Scientists use new strategy to identify ‘alien’ life on other planets

alien life on other planets, organism
© Vjanez

When it comes to finding ‘alien’ life on other planets, scientists have a new theory – that extraterrestrial life is completely different to Earth-life, so finding biosignatures may not be as important as previously thought

A Japanese and North American team, led by the Earth-Life Science Institute (ELSI) at the Tokyo Institute of Technology, have developed a machine learning technique which can analyse organisms using mass spectrometry – to figure out if they are living or not.

Search for ‘alien’ life ongoing since 1976

In 1976, NASA sent the Viking 2 mission to Mars.

Right now, scientists are scanning the skies for radio signals from potential civilisations in deep space, looking at the atmospheric composition of planets that have stars somewhat similar to the Sun, looking at sediment samples from planets and using geology to calculate which places could theoretically sustain life as we know it.

Exciting missions such as NASA’s Perseverance rover will look for life this year on Mars; NASA’s Europa Clipper, launching in 2024, will try to sample ice ejected from Jupiter’s moon Europa, and its Dragonfly mission will look to land an “octacopter” on Saturn’s moon Titan starting in 2027.

These missions will try to answer the question of if we are alone in the universe.

alien life on other planets, organism
Bacteria and other living things are composed of a complex set of chemicals. As alien life may be fundamentally different from Earth-life, it may be difficult for future space probes to tell if complex chemical mixtures are derived from living or non-living processes.
© Josef Reischig

But, what if scientists are looking for the wrong thing?

Currently, investigations on the potential of ‘alien’ life on other planets is based on what is known of how life on Earth works. So, what if extraterrestrial life looks significantly different to what scientists normally describe as living?

Viking 2, back in 1976, gave some confused signals. Some of the tests suggested positive signals for life – but not life as humans currently know it. The Mars Curiosity rover that touched down in 2021 has also found some interesting evidence of organic compounds.

Another fear plagues scientists when trying to untangle what ‘alien’ life is versus what is unliving. How can they tell if signals detected in ancient terrestrial samples are from the original living organisms preserved in those samples or derived from contamination from the organisms which are on Earth?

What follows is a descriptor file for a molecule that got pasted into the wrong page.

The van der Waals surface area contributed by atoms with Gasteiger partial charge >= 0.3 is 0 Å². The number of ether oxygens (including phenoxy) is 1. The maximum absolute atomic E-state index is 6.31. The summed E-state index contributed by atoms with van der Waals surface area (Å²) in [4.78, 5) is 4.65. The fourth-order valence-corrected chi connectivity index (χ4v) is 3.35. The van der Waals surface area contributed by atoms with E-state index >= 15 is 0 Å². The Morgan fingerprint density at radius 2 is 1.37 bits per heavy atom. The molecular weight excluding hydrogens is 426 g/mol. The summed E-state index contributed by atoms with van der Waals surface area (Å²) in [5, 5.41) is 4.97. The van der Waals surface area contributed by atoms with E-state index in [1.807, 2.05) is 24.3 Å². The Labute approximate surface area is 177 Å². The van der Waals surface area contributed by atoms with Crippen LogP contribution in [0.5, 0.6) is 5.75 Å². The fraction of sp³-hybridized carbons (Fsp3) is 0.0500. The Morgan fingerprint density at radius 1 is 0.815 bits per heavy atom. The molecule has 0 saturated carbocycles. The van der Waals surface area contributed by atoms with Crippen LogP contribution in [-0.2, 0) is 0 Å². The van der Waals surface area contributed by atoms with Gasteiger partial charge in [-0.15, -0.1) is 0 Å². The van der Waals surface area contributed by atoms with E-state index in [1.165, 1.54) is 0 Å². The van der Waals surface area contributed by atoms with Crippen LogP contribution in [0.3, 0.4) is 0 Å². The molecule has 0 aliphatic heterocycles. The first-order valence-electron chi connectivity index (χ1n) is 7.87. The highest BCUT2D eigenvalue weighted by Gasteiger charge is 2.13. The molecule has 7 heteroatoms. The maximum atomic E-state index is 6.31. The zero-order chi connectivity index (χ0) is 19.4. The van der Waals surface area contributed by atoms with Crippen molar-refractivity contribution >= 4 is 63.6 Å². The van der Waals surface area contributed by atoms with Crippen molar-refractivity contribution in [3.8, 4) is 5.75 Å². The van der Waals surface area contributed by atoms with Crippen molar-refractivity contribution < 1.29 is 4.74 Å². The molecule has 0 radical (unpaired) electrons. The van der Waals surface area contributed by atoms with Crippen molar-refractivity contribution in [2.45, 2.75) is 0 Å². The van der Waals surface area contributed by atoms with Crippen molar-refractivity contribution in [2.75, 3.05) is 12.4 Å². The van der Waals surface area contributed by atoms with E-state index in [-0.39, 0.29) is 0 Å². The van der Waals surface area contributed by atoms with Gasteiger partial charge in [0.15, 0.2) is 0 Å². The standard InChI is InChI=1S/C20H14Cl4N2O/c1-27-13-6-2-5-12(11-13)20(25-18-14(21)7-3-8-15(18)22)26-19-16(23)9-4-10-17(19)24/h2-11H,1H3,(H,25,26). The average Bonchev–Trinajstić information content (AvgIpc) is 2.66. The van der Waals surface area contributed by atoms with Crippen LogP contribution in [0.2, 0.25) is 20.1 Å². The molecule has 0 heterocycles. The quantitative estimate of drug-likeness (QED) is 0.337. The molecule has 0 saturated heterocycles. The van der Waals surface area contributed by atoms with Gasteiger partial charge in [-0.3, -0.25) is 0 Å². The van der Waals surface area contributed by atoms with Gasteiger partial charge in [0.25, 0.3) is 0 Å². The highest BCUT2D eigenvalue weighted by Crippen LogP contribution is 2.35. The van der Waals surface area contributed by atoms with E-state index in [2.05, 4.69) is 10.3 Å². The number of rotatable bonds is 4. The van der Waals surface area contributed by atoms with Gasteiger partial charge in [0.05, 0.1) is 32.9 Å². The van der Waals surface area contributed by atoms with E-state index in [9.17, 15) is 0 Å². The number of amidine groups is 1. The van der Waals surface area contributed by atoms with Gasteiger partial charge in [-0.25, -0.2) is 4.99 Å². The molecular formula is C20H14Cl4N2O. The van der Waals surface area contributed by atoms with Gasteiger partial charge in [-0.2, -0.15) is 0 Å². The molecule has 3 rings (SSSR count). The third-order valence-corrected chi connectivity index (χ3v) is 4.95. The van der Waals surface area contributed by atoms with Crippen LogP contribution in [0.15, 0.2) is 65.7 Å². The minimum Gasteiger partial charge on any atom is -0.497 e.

Scientists at the Earth-Life Science Institute at the Tokyo Institute of Technology in Japan and the National High Magnetic Field Laboratory (The National MagLab) in the US attempted to address this issue with a combined experimental and machine learning computational approach.

How Mass Spectrometry can solve the identification problem

Using ultrahigh-resolution MS (a technique known as Fourier-Transform Ion Cyclotron Resonance Mass Spectrometry (or FT-ICR MS)) the scientists measured the mass spectra of a wide variety of complex organic mixtures.

This mix of samples included:

  1. Those derived from abiological samples made in the lab (which they are fairly certain are not living);
  2. Organic mixtures found in meteorites (which are roughly 4.5 billion-year-old samples of abiologically produced organic compounds which appear to have never become living);
  3. Laboratory-grown microorganisms (which fit all the modern criteria of being living, including novel microbial organisms isolated and cultured by ELSI co-author Tomohiro Mochizuki);
  4. And unprocessed petroleum (or raw natural crude oil, the kind we pump out of the ground and process into gasoline, which is derived from organisms which lived long ago on Earth, providing an example of how the “fingerprint” of known living organisms might change over geological time).

Co-author Huan Chen of the US National MagLab said: “This work opens many exciting avenues for using ultra-high resolution mass spectrometry for astrobiological applications.”

The researchers fed their raw data into a computer machine learning algorithm. Incredibly, the team found that the algorithms were able to accurately classify the samples as living or non-living with around 95% accuracy.

Co-author Jim Cleaves of ELSI commented: “This sort of relational analysis may offer broad advantages for searching for life in the Solar System, and perhaps even in laboratory experiments designed to recreate the origins of life.”

Read the full study here.


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